Performed in this way, this allows Enzoic to check whether you have a password known to be compromised without sending the exact password hash to Enzoic or it leaving on-premises altogether. To run this comparison efficiently and securely, Enzoic sends only the first 10 hex characters of a hash to the Enzoic API.
Enzoic then quickly runs a compare on the first 10 hex characters and returns a list of candidate password hashes based on these 10 hex characters sent for comparison. It then checks the candidate hashes locally with your on-premises passwords to see if there is an exact match with the passwords configured for your Active Directory users.
This provides both an efficient and secure means of checking the passwords configured on end-user accounts. If you are worried about sending this data to Enzoic, according to their documentation of the tool, they do not store the partial hash sent to them via the API in any way. Also, Enzoic deletes the password hash data from memory once the password hash comparison process has finished.
Scanning Active Directory ^
At the time of this review, I have downloaded v184.108.40.206. The download was a very slim 8 MB. Installing the utility is a simple "Next, next, finish" process.
Running the Enzoic for Active Directory scan is a simple click of the Check Now button after installing the utility.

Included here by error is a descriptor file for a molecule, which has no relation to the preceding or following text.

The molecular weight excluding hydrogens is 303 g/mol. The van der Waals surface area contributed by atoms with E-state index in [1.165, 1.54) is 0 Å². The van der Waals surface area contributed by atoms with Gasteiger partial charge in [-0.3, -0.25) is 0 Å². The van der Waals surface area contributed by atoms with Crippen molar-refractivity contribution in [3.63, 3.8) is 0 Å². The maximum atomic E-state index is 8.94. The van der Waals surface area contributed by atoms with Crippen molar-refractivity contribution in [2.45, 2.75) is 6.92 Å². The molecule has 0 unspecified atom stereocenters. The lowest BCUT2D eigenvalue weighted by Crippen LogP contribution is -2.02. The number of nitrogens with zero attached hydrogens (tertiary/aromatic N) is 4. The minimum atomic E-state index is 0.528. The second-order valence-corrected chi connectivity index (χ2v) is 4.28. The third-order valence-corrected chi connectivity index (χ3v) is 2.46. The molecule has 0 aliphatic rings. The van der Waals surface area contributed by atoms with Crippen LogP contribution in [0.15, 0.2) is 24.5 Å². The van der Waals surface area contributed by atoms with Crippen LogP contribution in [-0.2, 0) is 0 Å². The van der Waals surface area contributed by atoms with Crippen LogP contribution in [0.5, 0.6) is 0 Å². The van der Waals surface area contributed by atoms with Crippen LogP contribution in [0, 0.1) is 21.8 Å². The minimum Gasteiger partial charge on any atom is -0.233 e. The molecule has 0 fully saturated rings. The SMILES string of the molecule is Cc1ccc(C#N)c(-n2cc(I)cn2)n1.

Once you click the Check Now button, Enzoic begins the process of scanning your Active Directory environment.
As you can see below, the interface highlights the weak or compromised passwords in red that match accounts in your Active Directory database. There are other really great features in the Lite version. These include:
- The ability to export the results to a .csv file
- The count of users with weak or compromised passwords
- The number of accounts that are sharing passwords
Enzoic for Active Directory Lite vs. paid ^
The Lite version of Enzoic for Active Directory provides excellent features for a free audit tool as shown. What features do you get with the full Enzoic for Active Directory tool?
- It automatically adds a password policy in Active Directory to protect against unsafe passwords. This includes a custom password dictionary, blocks usernames in passwords, and adds fuzzy matches. It also confirms that a user’s new password is not too similar to their previous password.
- Automatic and continuous auditing of the Active Directory environment determines when a safe password becomes vulnerable due to new breaches and such.
- Automated remediation of passwords includes notifications as well as forced password resets or disabling accounts.
The capabilities of the full Enzoic for Active Directory are important to being able to comply with NIST 800-63B password requirements and current industry best practices generally.
Final thoughts and impressions ^
I found the Enzoic for Active Directory Lite tool extremely easy to install and quickly use to scan passwords configured in Active Directory. You will most likely find the information presented to be eye-opening across larger Active Directory environments.
Enzoic quickly gives visibility into accounts configured in Active Directory with weak or compromised passwords as well as how many accounts may be sharing passwords in the environment. You can also export the results of the scan to a .csv file for further data examination or use. This is a great tool, especially for free.
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Be sure to check out the free download of Enzoic for Active Directory Lite here.